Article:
As with most US-based companies looking to break into the Chinese market, MicroSeismic partnered with local firms for the projects, including surveying equipment manufacturer Xiamen Geo-Tech Precision Instruments, a Fujian province-based surveying equipment manufacturer.
Neo Solutions, which manufactures water treatment chemicals, is also exploring ways to expand its business beyond the US. The Beaver, Pennsylvania-based company, which supplies drillers in the Marcellus Shale, is looking for partners to jointly develop fracking fluids and is also researching the regulatory requirements in a number of markets, including China. Neo Solutions’ business development manager Craig Iman said that such a partnership would allow it to build on its existing shale gas-related business which entails decontaminating the fluids used during the drilling and the hydraulic fracturing phase.
Smaller E&Ps taking the leap
Nearly all of the major Western energy companies have well-established positions in China. BP and its partner Sinopec completed a fracking exercise using US technology for the first time in the country in May 2010, and Royal Dutch Shell, working with PetroChina, completed China’s first horizontal shale gas well in March this year, according to reports.
But smaller energy firms are making moves to enter into the potentially lucrative market.
Breitling Oil and Gas is one such US E&P company. The privately-owned Irving, Texas-based driller’s CEO Chris Faulkner said he viewed the company’s extensive experience working on all the major US shale gas projects as a competitive advantage in its bid to gain a foothold in the fledgling Chinese market. The CEO was referring to its projects in the Bakkan, Eagle Ford, Haynesville, Marcellus and Woodford shale formations which produce a combined 4,800 barrels of oil equivalent (BOE) per day.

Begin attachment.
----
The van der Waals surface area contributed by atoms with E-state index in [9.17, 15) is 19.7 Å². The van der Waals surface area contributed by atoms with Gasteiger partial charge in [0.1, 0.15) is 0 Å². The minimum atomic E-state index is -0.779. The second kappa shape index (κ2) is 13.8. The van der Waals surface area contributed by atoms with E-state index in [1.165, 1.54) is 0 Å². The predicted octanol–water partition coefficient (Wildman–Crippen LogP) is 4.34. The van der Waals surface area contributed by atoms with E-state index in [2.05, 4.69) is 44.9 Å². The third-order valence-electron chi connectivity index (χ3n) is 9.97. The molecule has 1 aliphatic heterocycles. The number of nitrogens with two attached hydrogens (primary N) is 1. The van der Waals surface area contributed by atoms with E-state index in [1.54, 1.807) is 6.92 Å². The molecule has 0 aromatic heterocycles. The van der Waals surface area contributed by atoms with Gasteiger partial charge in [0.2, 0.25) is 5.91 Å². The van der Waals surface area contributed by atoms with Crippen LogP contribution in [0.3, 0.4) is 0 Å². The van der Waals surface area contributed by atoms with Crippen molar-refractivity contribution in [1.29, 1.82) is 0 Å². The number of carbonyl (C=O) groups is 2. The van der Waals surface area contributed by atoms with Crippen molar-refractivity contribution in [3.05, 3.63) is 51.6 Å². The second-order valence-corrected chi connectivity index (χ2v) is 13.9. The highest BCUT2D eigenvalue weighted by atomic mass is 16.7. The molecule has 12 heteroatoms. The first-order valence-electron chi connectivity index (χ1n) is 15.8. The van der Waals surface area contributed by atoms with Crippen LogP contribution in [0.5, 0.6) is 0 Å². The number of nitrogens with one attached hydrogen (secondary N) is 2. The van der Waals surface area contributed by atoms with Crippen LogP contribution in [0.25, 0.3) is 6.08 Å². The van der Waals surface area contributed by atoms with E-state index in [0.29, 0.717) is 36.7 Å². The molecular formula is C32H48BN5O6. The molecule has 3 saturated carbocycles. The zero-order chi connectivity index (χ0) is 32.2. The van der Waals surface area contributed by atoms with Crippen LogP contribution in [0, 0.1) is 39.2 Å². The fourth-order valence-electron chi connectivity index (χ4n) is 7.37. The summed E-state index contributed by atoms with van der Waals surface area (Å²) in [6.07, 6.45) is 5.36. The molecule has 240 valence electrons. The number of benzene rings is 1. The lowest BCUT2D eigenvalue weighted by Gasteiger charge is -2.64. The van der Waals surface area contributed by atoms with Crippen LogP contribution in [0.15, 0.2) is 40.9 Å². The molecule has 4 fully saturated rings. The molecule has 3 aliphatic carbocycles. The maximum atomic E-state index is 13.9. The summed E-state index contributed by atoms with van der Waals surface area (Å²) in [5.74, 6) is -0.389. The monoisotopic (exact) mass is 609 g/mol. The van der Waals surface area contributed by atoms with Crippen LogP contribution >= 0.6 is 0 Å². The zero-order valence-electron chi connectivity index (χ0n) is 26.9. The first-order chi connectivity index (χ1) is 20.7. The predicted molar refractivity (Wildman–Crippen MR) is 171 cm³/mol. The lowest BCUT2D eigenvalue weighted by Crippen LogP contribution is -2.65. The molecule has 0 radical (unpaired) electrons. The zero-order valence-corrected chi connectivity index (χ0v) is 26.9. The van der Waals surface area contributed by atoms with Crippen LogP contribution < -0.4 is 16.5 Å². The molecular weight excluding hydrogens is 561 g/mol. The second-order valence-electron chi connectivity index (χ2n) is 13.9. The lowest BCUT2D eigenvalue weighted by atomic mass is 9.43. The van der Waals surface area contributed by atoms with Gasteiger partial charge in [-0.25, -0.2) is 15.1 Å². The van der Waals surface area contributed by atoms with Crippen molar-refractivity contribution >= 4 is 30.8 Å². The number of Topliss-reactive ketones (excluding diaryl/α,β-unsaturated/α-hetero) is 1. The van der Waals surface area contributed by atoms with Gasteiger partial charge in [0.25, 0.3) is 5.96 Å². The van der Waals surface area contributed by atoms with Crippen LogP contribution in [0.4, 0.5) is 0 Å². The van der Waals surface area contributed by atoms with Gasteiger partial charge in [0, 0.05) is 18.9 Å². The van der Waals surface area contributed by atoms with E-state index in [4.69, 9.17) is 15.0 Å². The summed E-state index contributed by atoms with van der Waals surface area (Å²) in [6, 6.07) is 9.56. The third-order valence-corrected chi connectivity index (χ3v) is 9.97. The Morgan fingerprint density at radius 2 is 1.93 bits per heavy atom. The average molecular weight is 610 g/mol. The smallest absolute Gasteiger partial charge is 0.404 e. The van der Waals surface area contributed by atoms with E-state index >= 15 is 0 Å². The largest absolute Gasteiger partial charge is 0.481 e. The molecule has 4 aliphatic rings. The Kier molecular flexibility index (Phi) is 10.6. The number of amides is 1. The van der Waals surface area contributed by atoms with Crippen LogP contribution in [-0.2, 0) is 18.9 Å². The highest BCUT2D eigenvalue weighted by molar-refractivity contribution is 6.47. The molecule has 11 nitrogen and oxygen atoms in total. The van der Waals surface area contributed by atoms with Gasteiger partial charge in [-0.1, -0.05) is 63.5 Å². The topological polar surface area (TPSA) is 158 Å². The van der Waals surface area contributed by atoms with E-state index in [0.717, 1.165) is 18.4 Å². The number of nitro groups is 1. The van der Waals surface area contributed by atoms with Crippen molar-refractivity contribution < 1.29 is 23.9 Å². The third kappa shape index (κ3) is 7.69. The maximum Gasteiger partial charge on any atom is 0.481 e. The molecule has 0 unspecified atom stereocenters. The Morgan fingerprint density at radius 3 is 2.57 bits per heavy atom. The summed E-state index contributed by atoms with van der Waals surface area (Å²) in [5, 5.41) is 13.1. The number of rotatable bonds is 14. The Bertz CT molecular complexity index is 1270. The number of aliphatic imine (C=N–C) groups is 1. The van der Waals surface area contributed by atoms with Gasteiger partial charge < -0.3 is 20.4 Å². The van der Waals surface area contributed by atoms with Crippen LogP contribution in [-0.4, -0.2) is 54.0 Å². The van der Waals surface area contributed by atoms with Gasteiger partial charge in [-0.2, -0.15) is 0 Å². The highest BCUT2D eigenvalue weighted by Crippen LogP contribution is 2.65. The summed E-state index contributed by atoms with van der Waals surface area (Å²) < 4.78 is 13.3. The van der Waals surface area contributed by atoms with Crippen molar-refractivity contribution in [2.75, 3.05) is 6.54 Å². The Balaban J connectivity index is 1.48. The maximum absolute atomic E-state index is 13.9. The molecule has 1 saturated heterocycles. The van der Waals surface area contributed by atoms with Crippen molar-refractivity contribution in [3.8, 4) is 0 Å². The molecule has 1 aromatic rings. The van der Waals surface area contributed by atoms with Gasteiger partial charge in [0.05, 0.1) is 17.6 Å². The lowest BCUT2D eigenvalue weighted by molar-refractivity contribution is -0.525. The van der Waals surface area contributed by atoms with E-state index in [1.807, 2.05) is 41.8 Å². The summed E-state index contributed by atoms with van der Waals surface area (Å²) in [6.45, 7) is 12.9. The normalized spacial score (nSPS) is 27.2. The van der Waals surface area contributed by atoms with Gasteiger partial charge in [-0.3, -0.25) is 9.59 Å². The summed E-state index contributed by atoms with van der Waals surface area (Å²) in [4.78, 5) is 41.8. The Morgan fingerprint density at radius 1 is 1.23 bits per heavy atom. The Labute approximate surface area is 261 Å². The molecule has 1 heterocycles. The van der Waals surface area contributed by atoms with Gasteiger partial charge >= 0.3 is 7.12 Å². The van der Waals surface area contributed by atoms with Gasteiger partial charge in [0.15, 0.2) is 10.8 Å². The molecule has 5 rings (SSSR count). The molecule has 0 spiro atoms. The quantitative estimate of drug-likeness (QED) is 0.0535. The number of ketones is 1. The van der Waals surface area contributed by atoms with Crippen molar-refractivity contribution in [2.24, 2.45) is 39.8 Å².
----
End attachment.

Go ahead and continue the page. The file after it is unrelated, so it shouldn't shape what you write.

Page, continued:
Breitling is now looking to get involved in China. It is in talks with several potential joint venture partners with the aim of developing projects in the Sichuan Basin. While the partnerships could involve any unconventional resource plays, the primary focus will be on natural shale gas. The company expects to finalize on one or two partners by the second quarter of next year. Smaller companies that want to get involved in China’s shale gas revolution will have to act fast, Faulkner warned, as there is currently a scramble to identify and partner with local firms.
While small and medium-sized US drillers such as Breitling will have an immediate advantage in terms of experience as they expand into China, local companies are rapidly catching up. China’s largest offshore oil and gas producer CNOOC invested USD 1.27bn, in Oklahoma-based Chesapeake Energy to cover operational costs and receive a 33% stake in its shale gas projects in Wyoming and Colorado. CNOOC’s primary rationale for the investment was access to the Chesapeake’s shale gas extraction methods and technology.
Another example of the shifting dynamics in competitive advantage can be found in the production of the proppants used in fracking fluid. Proppants are small ceramic spheres or industrial sand, which are mixed with the fluids and water which are pumped into the shale gas wells to create the fractures that are release the gas from the rock formations. The proppants specifically help create and hold apart the fractures.
Houston, Texas-based CARBO Ceramics and French multinational Saint-Gobain are two large suppliers of ceramic proppants with major manufacturing operations in the US. Both companies are trying to increase capacity in anticipation of more fracking projects, but at the same time are facing pricing pressures from several China-based manufacturers of ceramic proppants, said one US-based distributor who declined to be named. Further, the jury is still out on whether ceramic proppants are better than industrial sand in creating effective fractures. Ceramic proppants can withstand higher pressures and have advantages in terms of consistency of shape and size, but sand remains a widely used proppant. This may be because sand is much cheaper than engineered ceramic and Chinese drillers could source those products from within China or other nearby countries, the distributor said.
Regulatory obstacles begin at home